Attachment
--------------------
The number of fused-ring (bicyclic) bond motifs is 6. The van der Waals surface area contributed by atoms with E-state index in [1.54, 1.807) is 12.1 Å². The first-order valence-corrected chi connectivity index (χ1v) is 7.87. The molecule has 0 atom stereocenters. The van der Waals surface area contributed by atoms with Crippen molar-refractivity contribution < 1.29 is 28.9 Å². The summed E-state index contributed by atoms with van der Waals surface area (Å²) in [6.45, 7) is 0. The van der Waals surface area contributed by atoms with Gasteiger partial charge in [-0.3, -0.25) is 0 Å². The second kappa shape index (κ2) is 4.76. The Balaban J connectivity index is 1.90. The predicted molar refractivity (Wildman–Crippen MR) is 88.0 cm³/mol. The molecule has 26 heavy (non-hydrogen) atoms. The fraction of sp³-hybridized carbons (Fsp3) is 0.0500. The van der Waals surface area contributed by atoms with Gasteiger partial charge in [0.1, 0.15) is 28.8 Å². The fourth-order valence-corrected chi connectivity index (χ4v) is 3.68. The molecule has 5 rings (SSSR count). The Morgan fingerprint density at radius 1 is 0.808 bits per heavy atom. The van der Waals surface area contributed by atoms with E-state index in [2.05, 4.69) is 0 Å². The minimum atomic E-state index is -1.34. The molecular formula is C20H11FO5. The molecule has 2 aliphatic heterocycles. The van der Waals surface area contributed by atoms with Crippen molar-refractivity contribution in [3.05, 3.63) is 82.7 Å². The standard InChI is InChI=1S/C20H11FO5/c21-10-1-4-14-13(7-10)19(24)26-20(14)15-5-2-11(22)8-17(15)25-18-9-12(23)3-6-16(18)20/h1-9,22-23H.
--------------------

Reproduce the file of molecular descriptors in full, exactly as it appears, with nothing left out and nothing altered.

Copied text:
The number of fused-ring (bicyclic) bond motifs is 6. The van der Waals surface area contributed by atoms with E-state index in [1.54, 1.807) is 12.1 Å². The first-order valence-corrected chi connectivity index (χ1v) is 7.87. The molecule has 0 atom stereocenters. The van der Waals surface area contributed by atoms with Crippen molar-refractivity contribution < 1.29 is 28.9 Å². The summed E-state index contributed by atoms with van der Waals surface area (Å²) in [6.45, 7) is 0. The van der Waals surface area contributed by atoms with Gasteiger partial charge in [-0.3, -0.25) is 0 Å². The second kappa shape index (κ2) is 4.76. The Balaban J connectivity index is 1.90. The predicted molar refractivity (Wildman–Crippen MR) is 88.0 cm³/mol. The molecule has 26 heavy (non-hydrogen) atoms. The fraction of sp³-hybridized carbons (Fsp3) is 0.0500. The van der Waals surface area contributed by atoms with Gasteiger partial charge in [0.1, 0.15) is 28.8 Å². The fourth-order valence-corrected chi connectivity index (χ4v) is 3.68. The molecule has 5 rings (SSSR count). The Morgan fingerprint density at radius 1 is 0.808 bits per heavy atom. The van der Waals surface area contributed by atoms with E-state index in [2.05, 4.69) is 0 Å². The minimum atomic E-state index is -1.34. The molecular formula is C20H11FO5. The molecule has 2 aliphatic heterocycles. The van der Waals surface area contributed by atoms with Crippen molar-refractivity contribution in [3.05, 3.63) is 82.7 Å². The standard InChI is InChI=1S/C20H11FO5/c21-10-1-4-14-13(7-10)19(24)26-20(14)15-5-2-11(22)8-17(15)25-18-9-12(23)3-6-16(18)20/h1-9,22-23H.